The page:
United States District Court Holds Credit Bureaus Can Be Required to Provide Non-English Credit Reports

The United States District Court for the District of New Jersey has held, in Consumer Data Industry Association v. Platkin, that states can require credit bureaus to provide credit reports in non-English languages without violating the U.S. Fair Credit Reporting Act, 15 U.S.C. § 1681 et seq. (the “FCRA”).

New Jersey amended its laws in 2019, adding language disclosure provisions requiring disclosures of credit files to be provided in languages other than English. The Consumer Data Industry Association, whose members include the three largest consumer reporting agencies, Equifax, Experian, and TransUnion, filed suit arguing that forcing credit bureaus to provide reports to consumers in languages other than English was barred by the FCRA and the U.S. Constitution’s free speech protections.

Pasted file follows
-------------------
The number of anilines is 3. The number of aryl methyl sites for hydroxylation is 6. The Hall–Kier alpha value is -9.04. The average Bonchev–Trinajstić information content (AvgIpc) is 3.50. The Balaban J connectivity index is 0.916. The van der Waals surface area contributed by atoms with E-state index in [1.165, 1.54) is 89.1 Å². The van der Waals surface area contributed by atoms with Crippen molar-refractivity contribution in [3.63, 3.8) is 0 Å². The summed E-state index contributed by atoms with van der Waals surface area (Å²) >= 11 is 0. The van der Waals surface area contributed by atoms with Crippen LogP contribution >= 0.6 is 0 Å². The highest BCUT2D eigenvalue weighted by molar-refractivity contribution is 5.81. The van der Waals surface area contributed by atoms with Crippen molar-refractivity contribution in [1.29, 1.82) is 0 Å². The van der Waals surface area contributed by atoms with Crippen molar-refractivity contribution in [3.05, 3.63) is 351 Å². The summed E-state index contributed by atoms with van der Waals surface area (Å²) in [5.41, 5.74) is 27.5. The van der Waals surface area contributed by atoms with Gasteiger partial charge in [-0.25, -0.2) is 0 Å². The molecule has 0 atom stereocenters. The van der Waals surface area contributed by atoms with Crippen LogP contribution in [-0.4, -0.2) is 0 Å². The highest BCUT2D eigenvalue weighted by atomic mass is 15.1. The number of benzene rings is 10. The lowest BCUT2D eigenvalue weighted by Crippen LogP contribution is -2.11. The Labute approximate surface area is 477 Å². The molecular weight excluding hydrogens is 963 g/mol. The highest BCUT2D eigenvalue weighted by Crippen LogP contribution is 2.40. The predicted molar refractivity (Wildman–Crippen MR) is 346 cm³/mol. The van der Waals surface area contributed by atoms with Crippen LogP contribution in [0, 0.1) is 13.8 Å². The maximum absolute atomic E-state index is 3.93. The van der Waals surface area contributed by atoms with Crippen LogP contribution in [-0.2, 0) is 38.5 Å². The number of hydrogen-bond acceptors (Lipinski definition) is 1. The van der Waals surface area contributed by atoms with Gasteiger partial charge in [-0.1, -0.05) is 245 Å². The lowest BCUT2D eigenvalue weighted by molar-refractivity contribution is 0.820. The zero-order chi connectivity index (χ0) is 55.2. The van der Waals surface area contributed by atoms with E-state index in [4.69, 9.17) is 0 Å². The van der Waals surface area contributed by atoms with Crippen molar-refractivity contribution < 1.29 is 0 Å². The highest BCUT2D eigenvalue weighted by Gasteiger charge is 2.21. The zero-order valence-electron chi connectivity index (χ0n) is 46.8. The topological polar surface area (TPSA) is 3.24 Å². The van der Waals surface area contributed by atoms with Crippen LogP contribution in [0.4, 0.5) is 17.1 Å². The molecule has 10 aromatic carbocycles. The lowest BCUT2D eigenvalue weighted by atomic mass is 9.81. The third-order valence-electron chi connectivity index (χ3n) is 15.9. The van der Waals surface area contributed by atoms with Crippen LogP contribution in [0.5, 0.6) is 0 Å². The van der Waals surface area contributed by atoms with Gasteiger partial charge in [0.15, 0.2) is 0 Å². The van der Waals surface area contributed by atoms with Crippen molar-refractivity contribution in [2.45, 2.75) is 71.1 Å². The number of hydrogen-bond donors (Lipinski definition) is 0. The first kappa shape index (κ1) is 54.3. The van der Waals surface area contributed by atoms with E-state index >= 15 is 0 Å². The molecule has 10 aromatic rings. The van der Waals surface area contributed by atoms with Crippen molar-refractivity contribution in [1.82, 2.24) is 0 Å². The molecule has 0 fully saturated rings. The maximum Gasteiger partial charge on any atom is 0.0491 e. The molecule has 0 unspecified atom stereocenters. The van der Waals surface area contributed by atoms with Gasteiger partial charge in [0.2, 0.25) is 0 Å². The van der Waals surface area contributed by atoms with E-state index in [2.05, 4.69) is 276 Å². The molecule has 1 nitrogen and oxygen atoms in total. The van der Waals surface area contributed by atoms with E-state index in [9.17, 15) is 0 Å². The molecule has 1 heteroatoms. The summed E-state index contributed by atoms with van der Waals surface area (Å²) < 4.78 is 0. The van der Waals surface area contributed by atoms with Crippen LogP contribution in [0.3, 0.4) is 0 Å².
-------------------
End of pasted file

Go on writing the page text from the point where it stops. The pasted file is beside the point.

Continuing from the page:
The District Court disagreed, finding that “Requiring the translation of credit file disclosures serves the interest of preventing consumer confusion and deception and curbing barriers to financial literacy.” The Court did strike down one portion of the amendments, which required reports in at least ten languages other than Spanish and English, finding it could be deemed “unnecessarily burdensome” and that the record did not support such a high floor for required translations. The remainder of the law, however, was found to be valid and enforceable, and New Jersey may continue to require the bureaus to provide translated credit reports.

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